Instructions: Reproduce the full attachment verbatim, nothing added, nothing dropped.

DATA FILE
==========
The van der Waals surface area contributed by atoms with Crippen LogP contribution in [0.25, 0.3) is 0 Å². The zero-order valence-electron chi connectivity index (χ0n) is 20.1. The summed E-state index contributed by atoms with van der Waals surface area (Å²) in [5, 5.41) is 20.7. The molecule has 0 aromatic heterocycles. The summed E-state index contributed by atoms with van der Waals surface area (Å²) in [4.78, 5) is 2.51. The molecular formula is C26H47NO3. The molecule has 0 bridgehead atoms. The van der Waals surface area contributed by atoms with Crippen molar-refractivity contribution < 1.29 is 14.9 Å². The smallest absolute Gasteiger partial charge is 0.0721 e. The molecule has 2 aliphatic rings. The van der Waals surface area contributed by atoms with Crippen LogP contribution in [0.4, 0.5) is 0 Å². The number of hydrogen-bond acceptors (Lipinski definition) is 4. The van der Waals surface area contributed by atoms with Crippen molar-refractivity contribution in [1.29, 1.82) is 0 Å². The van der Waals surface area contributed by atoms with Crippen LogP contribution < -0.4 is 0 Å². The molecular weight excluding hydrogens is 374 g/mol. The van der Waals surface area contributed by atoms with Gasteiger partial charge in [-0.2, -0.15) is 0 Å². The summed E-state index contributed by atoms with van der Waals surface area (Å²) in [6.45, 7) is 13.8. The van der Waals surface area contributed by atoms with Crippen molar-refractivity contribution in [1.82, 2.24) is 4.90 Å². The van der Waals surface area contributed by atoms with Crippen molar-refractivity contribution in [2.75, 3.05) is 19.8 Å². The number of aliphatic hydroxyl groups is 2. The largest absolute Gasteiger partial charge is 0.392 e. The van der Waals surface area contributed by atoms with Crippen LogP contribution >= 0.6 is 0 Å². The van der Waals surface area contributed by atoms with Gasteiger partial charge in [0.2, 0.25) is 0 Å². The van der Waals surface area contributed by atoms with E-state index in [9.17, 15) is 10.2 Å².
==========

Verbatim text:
The van der Waals surface area contributed by atoms with Crippen LogP contribution in [0.25, 0.3) is 0 Å². The zero-order valence-electron chi connectivity index (χ0n) is 20.1. The summed E-state index contributed by atoms with van der Waals surface area (Å²) in [5, 5.41) is 20.7. The molecule has 0 aromatic heterocycles. The summed E-state index contributed by atoms with van der Waals surface area (Å²) in [4.78, 5) is 2.51. The molecular formula is C26H47NO3. The molecule has 0 bridgehead atoms. The van der Waals surface area contributed by atoms with Crippen molar-refractivity contribution < 1.29 is 14.9 Å². The smallest absolute Gasteiger partial charge is 0.0721 e. The molecule has 2 aliphatic rings. The van der Waals surface area contributed by atoms with Crippen LogP contribution in [0.4, 0.5) is 0 Å². The number of hydrogen-bond acceptors (Lipinski definition) is 4. The van der Waals surface area contributed by atoms with Crippen molar-refractivity contribution in [1.29, 1.82) is 0 Å². The van der Waals surface area contributed by atoms with Crippen LogP contribution < -0.4 is 0 Å². The molecular weight excluding hydrogens is 374 g/mol. The van der Waals surface area contributed by atoms with Gasteiger partial charge in [-0.2, -0.15) is 0 Å². The summed E-state index contributed by atoms with van der Waals surface area (Å²) in [6.45, 7) is 13.8. The van der Waals surface area contributed by atoms with Crippen molar-refractivity contribution in [1.82, 2.24) is 4.90 Å². The van der Waals surface area contributed by atoms with Crippen molar-refractivity contribution in [2.75, 3.05) is 19.8 Å². The number of aliphatic hydroxyl groups is 2. The largest absolute Gasteiger partial charge is 0.392 e. The van der Waals surface area contributed by atoms with Crippen LogP contribution >= 0.6 is 0 Å². The van der Waals surface area contributed by atoms with Gasteiger partial charge in [0.2, 0.25) is 0 Å². The van der Waals surface area contributed by atoms with E-state index in [9.17, 15) is 10.2 Å².